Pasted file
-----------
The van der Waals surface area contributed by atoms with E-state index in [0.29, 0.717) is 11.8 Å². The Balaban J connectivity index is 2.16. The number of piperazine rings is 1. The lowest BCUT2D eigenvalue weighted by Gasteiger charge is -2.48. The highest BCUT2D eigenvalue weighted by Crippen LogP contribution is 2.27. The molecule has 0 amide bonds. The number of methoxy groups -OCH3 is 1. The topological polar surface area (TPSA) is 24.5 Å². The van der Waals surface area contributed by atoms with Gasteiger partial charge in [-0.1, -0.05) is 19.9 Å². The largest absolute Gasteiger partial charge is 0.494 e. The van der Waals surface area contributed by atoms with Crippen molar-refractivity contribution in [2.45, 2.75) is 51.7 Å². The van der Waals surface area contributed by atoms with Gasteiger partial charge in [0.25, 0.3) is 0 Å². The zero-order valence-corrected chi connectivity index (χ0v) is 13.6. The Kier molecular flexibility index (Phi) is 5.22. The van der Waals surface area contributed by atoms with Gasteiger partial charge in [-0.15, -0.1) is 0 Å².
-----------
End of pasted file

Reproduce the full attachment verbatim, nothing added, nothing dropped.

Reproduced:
The van der Waals surface area contributed by atoms with E-state index in [0.29, 0.717) is 11.8 Å². The Balaban J connectivity index is 2.16. The number of piperazine rings is 1. The lowest BCUT2D eigenvalue weighted by Gasteiger charge is -2.48. The highest BCUT2D eigenvalue weighted by Crippen LogP contribution is 2.27. The molecule has 0 amide bonds. The number of methoxy groups -OCH3 is 1. The topological polar surface area (TPSA) is 24.5 Å². The van der Waals surface area contributed by atoms with Gasteiger partial charge in [-0.1, -0.05) is 19.9 Å². The largest absolute Gasteiger partial charge is 0.494 e. The van der Waals surface area contributed by atoms with Crippen molar-refractivity contribution in [2.45, 2.75) is 51.7 Å². The van der Waals surface area contributed by atoms with Gasteiger partial charge in [0.25, 0.3) is 0 Å². The zero-order valence-corrected chi connectivity index (χ0v) is 13.6. The Kier molecular flexibility index (Phi) is 5.22. The van der Waals surface area contributed by atoms with Gasteiger partial charge in [-0.15, -0.1) is 0 Å².